In the 1800s when you wanted to read Dickens, you didn’t simply get a copy of his completed book, but read his latest work in serialized form. Families would gather round and read aloud the latest “installment” of Dickens. In 1984, Tom Wolfe serialized Bonfire for the Vanities in Rolling Stone magazine. Stephen King serialized The Green Mile into six short books in 1996. Michael Chabon serialized Gentlemen of the Road in The New York Times Magazine in 2007.

And then there’s Serial Box, a new publishing concept looking to bring the dramatic tension and excitement of a weekly TV show to the written word. Readers can buy individual “episodes” or subscribe to the entire book and receive the next episode as it is released in their inbox or on their ereader. The serialized books are available in ebook or also on audio in approximate 90-minute episodes.

The year is 1970 and the Cold War is in full force as the USA and the USSR face off against once another and the world stands on the brink of all out war and possible annihilation. Our story begins in the bleak city of Prague, Czechoslovakia, on the edge of the iron curtain. A young student named Andula is being stalked by something not of this world, a magical construct, and she barely has any idea. An operative of the Consortium of Ice, Tanya Morozova, knows how important and powerful the girl is, as a host, and must do whatever she can to help her. The Consortium of Ice is in a long-standing battle against the Acolytes of Fire to harness elemental magic. Meanwhile, CIA agent Gabe Pritchard screws up a case in gaining a potential asset that has been six-months in the making, due to something that changed him in a previous mission in Cairo; now he needs to make good or face the consequences which will be more than losing his job.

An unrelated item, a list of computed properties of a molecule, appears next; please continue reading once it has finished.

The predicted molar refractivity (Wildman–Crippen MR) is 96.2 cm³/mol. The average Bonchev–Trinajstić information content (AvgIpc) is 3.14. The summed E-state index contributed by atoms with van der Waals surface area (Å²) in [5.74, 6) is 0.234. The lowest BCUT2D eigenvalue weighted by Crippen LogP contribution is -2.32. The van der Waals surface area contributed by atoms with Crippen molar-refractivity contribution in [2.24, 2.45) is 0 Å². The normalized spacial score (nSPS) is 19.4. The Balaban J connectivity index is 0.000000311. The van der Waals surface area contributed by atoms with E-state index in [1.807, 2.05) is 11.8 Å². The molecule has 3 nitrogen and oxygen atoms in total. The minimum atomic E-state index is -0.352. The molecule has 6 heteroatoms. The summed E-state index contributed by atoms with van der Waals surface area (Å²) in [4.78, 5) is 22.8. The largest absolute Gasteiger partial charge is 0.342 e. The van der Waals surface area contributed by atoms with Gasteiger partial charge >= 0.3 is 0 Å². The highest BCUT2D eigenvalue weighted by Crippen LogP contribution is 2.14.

The authors do a great job of setting the scene of this gloomy city in the heart of the cold war making it feel like a James Bond story of espionage, and then the magic comes into play in a subtle way, giving the story a whole new feel and dynamic. The readers do their part in giving the characters life and depth, using accents where necessary, and providing added tension to the dramatic story.